Lately I have been pondering  the state of our society, solutions to problems via the government, and solutions via the gospel of Jesus Christ.  While in a church meeting this morning an interesting phrase popped into my head.  "Don't feed mediocrity".  I'm still pondering this, but so far I have come to the conclusion that many of our problems are related to this.  Our society often feeds mediocrity and starves excellence.
     It seems that since I was a child many educational, entertainment and moral standards have been steadily declining.  Results glare at me in the news headlines every day.  I also see increasing acceptance of mediocre behavior in schools, fashion, entertainment, government, the arts and homes.  I have observed, via my children, the falling standards of what is taught in public schools.
     Along with this I have observed an increasing sensitivity to individual differences.  Much of this is good. For example, many schools accommodate different learning styles.  There is increased tolerance for differences in beliefs, health, race, and  lifestyles.  While many changes have been good, I think that as we have become more tolerant, we have become less discriminating.  It seems discrimination is a word to be avoided, probably because of it's negative associations with racial discrimination.
     Sometimes discrimination is good.  Obviously it is not such when applied to race, but it is necessary in avoiding being overtaken by the mediocre in areas that traditionally have had standards of behavior or excellence.  When the best literature is commonly passed over for fast-paced thrillers or romance novels (which titillate the senses), when Youtube videos done by amateurs reign, when action, blood, violence, nudity and filthy language glut the movie market, when gossip and reality shows frequent our homes, when illegal drugs are household words, and when just about any lifestyle is accepted in the name of tolerance and equality, something is terribly wrong.  And the acceptance of mediocrity accelerates when achieving financial security becomes the most important goal within many homes and workplaces.  In a nutshell, "the end justifies the means" has become more and more popular as a primary motivation.  If  supporting something mediocre brings lots of money, then it's OK.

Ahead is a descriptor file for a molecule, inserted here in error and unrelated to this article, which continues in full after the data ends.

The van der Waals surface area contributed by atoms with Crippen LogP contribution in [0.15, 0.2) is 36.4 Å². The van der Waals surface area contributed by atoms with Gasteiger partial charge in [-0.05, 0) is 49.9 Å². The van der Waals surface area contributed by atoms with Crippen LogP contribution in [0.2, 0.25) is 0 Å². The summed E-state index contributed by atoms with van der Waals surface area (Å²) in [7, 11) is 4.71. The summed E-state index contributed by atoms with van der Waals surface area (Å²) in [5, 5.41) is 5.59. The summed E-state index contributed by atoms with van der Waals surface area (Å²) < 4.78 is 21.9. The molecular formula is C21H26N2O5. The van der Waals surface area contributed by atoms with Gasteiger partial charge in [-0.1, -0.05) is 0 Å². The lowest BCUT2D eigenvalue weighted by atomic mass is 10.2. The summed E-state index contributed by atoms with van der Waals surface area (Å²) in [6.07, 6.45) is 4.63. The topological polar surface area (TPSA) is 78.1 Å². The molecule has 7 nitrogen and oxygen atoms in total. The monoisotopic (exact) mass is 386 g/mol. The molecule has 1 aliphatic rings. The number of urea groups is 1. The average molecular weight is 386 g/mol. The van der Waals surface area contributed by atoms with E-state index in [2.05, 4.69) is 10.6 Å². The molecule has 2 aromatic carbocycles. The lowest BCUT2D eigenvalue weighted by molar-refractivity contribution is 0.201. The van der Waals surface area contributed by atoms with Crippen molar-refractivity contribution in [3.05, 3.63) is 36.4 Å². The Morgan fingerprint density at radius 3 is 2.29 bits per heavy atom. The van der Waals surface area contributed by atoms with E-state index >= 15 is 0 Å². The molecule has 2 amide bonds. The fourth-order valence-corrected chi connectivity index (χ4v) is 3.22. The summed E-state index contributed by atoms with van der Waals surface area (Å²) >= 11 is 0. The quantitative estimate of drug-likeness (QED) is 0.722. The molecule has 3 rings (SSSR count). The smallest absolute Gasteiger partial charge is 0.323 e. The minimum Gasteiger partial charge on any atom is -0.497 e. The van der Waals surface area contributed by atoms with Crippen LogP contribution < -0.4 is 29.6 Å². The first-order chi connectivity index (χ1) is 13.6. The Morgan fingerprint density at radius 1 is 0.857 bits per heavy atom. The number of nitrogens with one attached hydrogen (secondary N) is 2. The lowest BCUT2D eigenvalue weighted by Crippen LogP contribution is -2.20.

Society has been unbalanced for a long time.  I see nothing wrong with occasional light reading or music, or creating a fun craft.  These kinds of things have their place.  I do them.  The problem is when they become the steady diet for most of us.  We need to spend time and money on the best books, the best music, the best way to raise our children, the best food for our bodies, the best clothing, etc.
     I think many of us have been taught the classics (although perhaps many is not true anymore....).  We at least know what they are, and could find out via the internet.  We can even choose to read or listen to them via the internet at the touch of a few keys in less than a minute.  But many of us don't bother.  We are full of excuses.
     Most importantly, what belief system do we have, and do we teach it in our families?  I think that many of us don't even bother with this.  I guess kids are expected to get this through osmosis...but that doesn't happen.  If parents don't actively teach good values and beliefs--and may I add striving for excellence--in the home, children learn by observing and listening to friends, media,  school and society.  The family becomes a place of learning how to succeed in society (maybe...)--not necessarily what will make someone happy.
     After much thoughtful consideration, prayer, teaching my children, and trying to live it for many years, I believe the teachings of Jesus Christ are the best way to achieve excellence in this life.  The gospel of Christ is the great healer, the great motivator, and the greatest source of comfort and sublime joy.  It contains the solutions to all of society's problems.  It is the glue that can hold families together.  It is hope for our country.  It is the only way to mend and grow.

Tuesday, July 23, 2013

Weekly music nugget 61

     Below is a link to a list of classical music for babies.  It's a nice list consisting of a mix of classics and some lesser known works.  There is a Youtube link for each piece so you can preview the music.   I found it on Facebook via Igudesman and Joo!  Check it out.


I often take early morning walks with the family dog.  During one of these a few years ago, I noticed some big crows high in a tree near the edge of the road I traveled.  It was a small group hanging out together, making their presence known by lots of raucous cawing.  Their large size and strident noise demanded my attention.
     As I walked on I heard another sound from bushes nearby.  It was a catbird quietly singing while hidden from view.  The catbird is a mimic whose song consists of a string of short snippets of various sounds from the neighborhood, including other birds. Occasionally catbirds mew like a cat. They are nondescript, shy birds, who concertize alone from the midst of shrubbery and thick, lower tree foliage.